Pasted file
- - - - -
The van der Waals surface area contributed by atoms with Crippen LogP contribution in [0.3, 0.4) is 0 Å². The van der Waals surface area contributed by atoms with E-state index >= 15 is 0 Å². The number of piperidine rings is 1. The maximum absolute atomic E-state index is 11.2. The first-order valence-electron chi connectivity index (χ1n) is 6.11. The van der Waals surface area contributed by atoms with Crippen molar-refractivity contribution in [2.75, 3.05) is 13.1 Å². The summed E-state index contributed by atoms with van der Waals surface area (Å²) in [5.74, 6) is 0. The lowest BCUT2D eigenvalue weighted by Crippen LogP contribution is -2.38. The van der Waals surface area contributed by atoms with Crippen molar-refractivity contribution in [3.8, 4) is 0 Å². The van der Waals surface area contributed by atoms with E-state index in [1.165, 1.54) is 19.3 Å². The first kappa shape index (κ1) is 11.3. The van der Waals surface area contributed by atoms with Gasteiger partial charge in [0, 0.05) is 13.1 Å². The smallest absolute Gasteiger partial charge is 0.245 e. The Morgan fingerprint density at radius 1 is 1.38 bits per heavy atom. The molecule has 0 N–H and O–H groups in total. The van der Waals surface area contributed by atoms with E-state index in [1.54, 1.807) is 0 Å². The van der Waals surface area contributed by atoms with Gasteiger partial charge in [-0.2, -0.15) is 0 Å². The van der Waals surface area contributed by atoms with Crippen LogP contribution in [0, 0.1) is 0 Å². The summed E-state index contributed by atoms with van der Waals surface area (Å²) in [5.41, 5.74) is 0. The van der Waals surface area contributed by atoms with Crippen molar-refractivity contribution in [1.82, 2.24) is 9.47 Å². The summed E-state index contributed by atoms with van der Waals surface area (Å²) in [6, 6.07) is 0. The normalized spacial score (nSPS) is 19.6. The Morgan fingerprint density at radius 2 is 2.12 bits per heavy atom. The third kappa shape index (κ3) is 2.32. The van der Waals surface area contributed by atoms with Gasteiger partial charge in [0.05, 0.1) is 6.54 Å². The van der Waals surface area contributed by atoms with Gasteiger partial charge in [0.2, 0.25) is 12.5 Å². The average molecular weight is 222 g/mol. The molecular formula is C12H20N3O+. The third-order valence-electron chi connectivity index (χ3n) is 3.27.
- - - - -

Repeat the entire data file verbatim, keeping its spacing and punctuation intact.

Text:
The van der Waals surface area contributed by atoms with Crippen LogP contribution in [0.3, 0.4) is 0 Å². The van der Waals surface area contributed by atoms with E-state index >= 15 is 0 Å². The number of piperidine rings is 1. The maximum absolute atomic E-state index is 11.2. The first-order valence-electron chi connectivity index (χ1n) is 6.11. The van der Waals surface area contributed by atoms with Crippen molar-refractivity contribution in [2.75, 3.05) is 13.1 Å². The summed E-state index contributed by atoms with van der Waals surface area (Å²) in [5.74, 6) is 0. The lowest BCUT2D eigenvalue weighted by Crippen LogP contribution is -2.38. The van der Waals surface area contributed by atoms with Crippen molar-refractivity contribution in [3.8, 4) is 0 Å². The van der Waals surface area contributed by atoms with E-state index in [1.165, 1.54) is 19.3 Å². The first kappa shape index (κ1) is 11.3. The van der Waals surface area contributed by atoms with Gasteiger partial charge in [0, 0.05) is 13.1 Å². The smallest absolute Gasteiger partial charge is 0.245 e. The Morgan fingerprint density at radius 1 is 1.38 bits per heavy atom. The molecule has 0 N–H and O–H groups in total. The van der Waals surface area contributed by atoms with E-state index in [1.54, 1.807) is 0 Å². The van der Waals surface area contributed by atoms with Gasteiger partial charge in [-0.2, -0.15) is 0 Å². The van der Waals surface area contributed by atoms with Crippen LogP contribution in [0, 0.1) is 0 Å². The summed E-state index contributed by atoms with van der Waals surface area (Å²) in [5.41, 5.74) is 0. The van der Waals surface area contributed by atoms with Crippen molar-refractivity contribution in [1.82, 2.24) is 9.47 Å². The summed E-state index contributed by atoms with van der Waals surface area (Å²) in [6, 6.07) is 0. The normalized spacial score (nSPS) is 19.6. The Morgan fingerprint density at radius 2 is 2.12 bits per heavy atom. The third kappa shape index (κ3) is 2.32. The van der Waals surface area contributed by atoms with Gasteiger partial charge in [0.05, 0.1) is 6.54 Å². The van der Waals surface area contributed by atoms with Gasteiger partial charge in [0.2, 0.25) is 12.5 Å². The average molecular weight is 222 g/mol. The molecular formula is C12H20N3O+. The third-order valence-electron chi connectivity index (χ3n) is 3.27.